Whether obtained online or through the mail, the arrival of Form W-2 is usually eagerly anticipated by most employees. Although some of the entries on Form W-2 are self-evident, some entries may consist of only a number alongside a code. Employees who receive sick pay through their job during the year will likely have to decipher the entries on Form W-2 to determine whether the sick pay is taxable.
Sick pay, also known as sick leave, is a short-term employee benefit intended to replace wages in the event of illness or injury. Unlike workers' compensation, which is for on-the-job injuries, sick leave is for injuries or illness incurred away from work. Even though sick pay coverage is usually limited to a short duration, many companies contract with an insurance company to process the payments.
Taxable versus nontaxable
The tax status of sick pay depends on whether you contributed to the cost of the related insurance plan. If you paid for the full cost of coverage, sick pay is not taxable. If your employer paid for some or all of the coverage, sick pay is partially or fully taxable. You don't have to perform any calculations, because the tax status of sick pay is summarized on Form W-2.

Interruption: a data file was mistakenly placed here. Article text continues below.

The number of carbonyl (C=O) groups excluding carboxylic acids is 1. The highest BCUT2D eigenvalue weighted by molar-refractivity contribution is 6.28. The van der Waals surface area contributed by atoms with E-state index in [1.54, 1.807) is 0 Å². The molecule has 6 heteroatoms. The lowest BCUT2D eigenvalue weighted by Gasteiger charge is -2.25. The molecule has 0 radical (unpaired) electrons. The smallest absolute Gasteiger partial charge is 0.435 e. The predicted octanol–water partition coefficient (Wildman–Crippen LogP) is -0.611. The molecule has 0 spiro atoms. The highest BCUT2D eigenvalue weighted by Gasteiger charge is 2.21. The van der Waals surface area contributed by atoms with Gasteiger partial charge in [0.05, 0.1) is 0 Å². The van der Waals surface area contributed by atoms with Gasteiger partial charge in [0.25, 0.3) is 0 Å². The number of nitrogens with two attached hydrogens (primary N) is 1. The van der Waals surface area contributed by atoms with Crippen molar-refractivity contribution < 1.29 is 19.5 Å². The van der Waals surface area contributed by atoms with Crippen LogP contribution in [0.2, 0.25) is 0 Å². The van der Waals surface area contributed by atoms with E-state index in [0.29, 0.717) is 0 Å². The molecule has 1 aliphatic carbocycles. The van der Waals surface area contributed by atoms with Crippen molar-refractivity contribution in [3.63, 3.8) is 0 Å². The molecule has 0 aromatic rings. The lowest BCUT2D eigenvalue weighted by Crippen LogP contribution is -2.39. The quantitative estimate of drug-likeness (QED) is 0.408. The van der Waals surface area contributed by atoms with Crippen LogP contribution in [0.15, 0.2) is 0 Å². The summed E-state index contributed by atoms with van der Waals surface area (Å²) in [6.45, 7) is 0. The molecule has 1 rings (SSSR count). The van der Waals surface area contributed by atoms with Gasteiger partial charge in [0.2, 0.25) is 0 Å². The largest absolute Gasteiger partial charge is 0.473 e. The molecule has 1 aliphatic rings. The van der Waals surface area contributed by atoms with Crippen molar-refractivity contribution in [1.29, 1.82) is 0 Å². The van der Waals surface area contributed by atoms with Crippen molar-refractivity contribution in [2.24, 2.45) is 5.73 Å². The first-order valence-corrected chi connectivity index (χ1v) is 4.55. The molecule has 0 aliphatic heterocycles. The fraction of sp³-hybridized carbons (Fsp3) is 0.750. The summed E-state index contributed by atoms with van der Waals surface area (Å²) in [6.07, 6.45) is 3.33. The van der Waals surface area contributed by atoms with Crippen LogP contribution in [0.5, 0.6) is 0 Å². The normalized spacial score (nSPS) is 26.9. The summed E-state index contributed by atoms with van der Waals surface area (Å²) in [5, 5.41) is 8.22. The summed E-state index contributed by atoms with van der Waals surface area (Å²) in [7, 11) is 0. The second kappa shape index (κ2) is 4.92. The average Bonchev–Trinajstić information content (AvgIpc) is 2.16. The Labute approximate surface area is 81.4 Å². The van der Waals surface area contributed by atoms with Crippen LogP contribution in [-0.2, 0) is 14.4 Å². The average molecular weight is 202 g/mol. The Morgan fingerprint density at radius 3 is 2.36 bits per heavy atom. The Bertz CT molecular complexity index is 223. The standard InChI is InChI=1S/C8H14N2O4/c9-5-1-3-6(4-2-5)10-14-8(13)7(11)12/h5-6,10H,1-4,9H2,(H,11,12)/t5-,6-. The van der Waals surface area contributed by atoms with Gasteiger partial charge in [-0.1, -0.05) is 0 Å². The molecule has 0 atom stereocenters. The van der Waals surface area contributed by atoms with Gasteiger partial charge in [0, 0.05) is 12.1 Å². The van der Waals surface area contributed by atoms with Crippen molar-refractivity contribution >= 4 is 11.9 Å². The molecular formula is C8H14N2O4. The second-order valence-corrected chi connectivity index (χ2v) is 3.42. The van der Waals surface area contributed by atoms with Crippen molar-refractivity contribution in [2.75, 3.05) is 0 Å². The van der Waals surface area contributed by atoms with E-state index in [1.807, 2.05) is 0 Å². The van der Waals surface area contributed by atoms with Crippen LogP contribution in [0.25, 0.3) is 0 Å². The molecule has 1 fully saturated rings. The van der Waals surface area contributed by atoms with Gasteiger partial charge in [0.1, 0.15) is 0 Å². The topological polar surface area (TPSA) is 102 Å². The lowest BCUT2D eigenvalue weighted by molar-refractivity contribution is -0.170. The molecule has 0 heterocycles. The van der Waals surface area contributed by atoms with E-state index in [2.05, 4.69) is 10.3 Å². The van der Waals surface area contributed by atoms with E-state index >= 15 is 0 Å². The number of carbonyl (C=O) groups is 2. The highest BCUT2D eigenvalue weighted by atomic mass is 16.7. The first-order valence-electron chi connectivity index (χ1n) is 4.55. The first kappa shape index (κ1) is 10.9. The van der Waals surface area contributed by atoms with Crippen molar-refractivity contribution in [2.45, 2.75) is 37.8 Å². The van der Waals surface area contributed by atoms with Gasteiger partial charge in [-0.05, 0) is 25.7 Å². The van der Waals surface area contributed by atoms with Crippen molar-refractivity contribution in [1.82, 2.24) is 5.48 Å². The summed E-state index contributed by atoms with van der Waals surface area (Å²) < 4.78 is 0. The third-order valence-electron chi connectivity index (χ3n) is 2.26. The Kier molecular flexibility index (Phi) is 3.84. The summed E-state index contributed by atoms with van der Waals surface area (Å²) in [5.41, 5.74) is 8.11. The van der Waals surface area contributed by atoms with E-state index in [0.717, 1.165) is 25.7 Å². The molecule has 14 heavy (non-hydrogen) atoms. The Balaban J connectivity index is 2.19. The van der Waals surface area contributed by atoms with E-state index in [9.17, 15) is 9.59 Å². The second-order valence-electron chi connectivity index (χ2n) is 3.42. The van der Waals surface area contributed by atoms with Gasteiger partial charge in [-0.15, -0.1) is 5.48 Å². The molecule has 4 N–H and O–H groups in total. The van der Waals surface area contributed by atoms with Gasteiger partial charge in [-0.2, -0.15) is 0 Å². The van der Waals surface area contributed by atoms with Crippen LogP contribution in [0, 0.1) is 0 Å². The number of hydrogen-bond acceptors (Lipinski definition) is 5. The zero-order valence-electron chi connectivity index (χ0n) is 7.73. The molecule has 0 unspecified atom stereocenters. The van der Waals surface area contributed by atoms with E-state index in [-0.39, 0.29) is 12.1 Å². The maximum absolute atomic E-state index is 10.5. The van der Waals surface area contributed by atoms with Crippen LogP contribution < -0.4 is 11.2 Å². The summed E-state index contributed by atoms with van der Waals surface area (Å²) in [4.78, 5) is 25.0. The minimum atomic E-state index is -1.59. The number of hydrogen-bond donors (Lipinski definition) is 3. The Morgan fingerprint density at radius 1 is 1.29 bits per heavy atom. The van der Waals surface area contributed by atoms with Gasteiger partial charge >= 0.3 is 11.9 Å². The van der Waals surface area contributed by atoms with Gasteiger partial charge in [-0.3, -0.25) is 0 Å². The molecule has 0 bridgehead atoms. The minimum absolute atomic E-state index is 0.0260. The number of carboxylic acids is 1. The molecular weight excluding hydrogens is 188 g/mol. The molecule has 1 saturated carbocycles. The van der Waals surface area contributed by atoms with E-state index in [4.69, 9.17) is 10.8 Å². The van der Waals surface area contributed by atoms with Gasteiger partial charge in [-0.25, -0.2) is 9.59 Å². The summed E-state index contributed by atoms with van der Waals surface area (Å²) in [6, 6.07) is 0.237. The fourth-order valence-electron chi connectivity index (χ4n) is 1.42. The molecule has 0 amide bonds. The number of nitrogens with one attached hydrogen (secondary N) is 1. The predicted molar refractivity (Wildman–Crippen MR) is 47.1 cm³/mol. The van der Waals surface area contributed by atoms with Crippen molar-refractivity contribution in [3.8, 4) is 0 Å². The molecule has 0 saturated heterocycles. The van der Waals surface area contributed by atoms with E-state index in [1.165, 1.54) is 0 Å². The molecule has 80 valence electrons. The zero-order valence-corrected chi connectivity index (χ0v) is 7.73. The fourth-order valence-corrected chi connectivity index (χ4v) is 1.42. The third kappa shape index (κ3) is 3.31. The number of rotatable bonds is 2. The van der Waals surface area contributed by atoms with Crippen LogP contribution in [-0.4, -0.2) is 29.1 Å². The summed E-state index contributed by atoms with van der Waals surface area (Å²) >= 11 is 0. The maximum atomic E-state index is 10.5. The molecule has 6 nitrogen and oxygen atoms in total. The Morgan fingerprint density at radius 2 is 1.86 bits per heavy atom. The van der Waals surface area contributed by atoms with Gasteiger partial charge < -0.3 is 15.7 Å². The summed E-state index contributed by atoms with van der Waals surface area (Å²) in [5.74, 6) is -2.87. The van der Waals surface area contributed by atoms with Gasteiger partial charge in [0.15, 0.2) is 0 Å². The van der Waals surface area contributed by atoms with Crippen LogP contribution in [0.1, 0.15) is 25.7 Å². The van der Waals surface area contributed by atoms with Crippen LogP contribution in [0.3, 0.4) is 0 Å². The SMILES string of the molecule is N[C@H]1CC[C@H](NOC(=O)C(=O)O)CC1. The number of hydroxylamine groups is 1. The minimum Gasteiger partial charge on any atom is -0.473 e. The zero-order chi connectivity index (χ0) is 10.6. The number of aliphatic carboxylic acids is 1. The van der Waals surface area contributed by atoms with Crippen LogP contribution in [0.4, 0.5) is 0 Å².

If you received sick pay during the year, look for any entries in box 12 of your Form W-2. Nontaxable sick pay received through a third party is reported in box 12 of Form W-2, along with the code J. The amount reported as nontaxable sick pay is for informational purposes and is not included in taxable wages. Any taxable sick pay is included in box 1 of Form W-2 as part of taxable compensation.
Separate W-2 for sick pay
Employees who receive sick pay through a third-party provider may receive a second Form W-2. The IRS allows the issuance of a separate Form W-2 for the reporting of sick pay. Even if your pay for sick leave is fully nontaxable, it still must be included on a Form W-2. A separate Form W-2 for sick pay is better because it doesn't combine taxable sick pay with wages.
Box 1 of Form W-2 is labeled as wages, tips, and other compensation. If you receive a separate Form W-2 for sick pay, any taxable sick pay should be shown in box 1. For informational purposes, the amount of nontaxable sick pay is shown in box 12 of the Form W-2, along with code J.
Accountants examine every code entered on Form W-2 before preparing a tax return. Contact a certified public accountant such as those with Vlasac John M & Co with questions about your tax return.Share